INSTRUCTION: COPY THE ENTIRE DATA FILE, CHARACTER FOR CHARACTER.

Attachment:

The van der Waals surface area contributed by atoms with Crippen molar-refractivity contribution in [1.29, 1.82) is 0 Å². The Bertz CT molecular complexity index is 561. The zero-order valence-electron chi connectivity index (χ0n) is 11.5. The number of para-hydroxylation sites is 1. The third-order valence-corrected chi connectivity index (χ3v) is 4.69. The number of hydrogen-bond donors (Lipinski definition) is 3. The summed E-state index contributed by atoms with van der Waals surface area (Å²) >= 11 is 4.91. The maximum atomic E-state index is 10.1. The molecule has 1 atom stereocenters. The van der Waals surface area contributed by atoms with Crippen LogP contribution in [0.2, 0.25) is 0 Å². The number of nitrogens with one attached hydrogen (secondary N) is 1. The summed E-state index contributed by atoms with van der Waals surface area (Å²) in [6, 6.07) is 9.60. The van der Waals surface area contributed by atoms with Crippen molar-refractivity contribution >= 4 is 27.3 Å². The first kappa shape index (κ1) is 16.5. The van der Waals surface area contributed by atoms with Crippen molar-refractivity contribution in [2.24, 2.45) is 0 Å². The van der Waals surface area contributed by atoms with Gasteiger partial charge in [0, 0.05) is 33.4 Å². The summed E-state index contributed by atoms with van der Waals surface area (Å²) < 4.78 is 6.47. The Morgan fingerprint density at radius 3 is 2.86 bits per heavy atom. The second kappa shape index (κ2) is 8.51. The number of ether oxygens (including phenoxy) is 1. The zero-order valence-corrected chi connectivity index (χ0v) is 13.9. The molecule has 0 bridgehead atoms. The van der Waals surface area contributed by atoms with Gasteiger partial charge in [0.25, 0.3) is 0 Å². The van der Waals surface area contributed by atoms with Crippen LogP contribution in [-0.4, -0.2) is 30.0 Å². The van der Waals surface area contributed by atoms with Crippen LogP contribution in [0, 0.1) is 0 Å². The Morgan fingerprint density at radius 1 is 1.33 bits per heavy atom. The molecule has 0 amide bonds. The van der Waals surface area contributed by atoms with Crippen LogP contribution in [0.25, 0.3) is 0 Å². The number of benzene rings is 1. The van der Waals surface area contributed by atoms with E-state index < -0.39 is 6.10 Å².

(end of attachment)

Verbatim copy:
The van der Waals surface area contributed by atoms with Crippen molar-refractivity contribution in [1.29, 1.82) is 0 Å². The Bertz CT molecular complexity index is 561. The zero-order valence-electron chi connectivity index (χ0n) is 11.5. The number of para-hydroxylation sites is 1. The third-order valence-corrected chi connectivity index (χ3v) is 4.69. The number of hydrogen-bond donors (Lipinski definition) is 3. The summed E-state index contributed by atoms with van der Waals surface area (Å²) >= 11 is 4.91. The maximum atomic E-state index is 10.1. The molecule has 1 atom stereocenters. The van der Waals surface area contributed by atoms with Crippen LogP contribution in [0.2, 0.25) is 0 Å². The number of nitrogens with one attached hydrogen (secondary N) is 1. The summed E-state index contributed by atoms with van der Waals surface area (Å²) in [6, 6.07) is 9.60. The van der Waals surface area contributed by atoms with Crippen molar-refractivity contribution >= 4 is 27.3 Å². The first kappa shape index (κ1) is 16.5. The van der Waals surface area contributed by atoms with Crippen molar-refractivity contribution in [2.24, 2.45) is 0 Å². The van der Waals surface area contributed by atoms with Gasteiger partial charge in [0, 0.05) is 33.4 Å². The summed E-state index contributed by atoms with van der Waals surface area (Å²) < 4.78 is 6.47. The Morgan fingerprint density at radius 3 is 2.86 bits per heavy atom. The second kappa shape index (κ2) is 8.51. The number of ether oxygens (including phenoxy) is 1. The zero-order valence-corrected chi connectivity index (χ0v) is 13.9. The molecule has 0 bridgehead atoms. The van der Waals surface area contributed by atoms with Gasteiger partial charge in [0.25, 0.3) is 0 Å². The van der Waals surface area contributed by atoms with Crippen LogP contribution in [-0.4, -0.2) is 30.0 Å². The van der Waals surface area contributed by atoms with Crippen LogP contribution in [0, 0.1) is 0 Å². The Morgan fingerprint density at radius 1 is 1.33 bits per heavy atom. The molecule has 0 amide bonds. The van der Waals surface area contributed by atoms with Crippen LogP contribution in [0.25, 0.3) is 0 Å². The number of benzene rings is 1. The van der Waals surface area contributed by atoms with E-state index < -0.39 is 6.10 Å².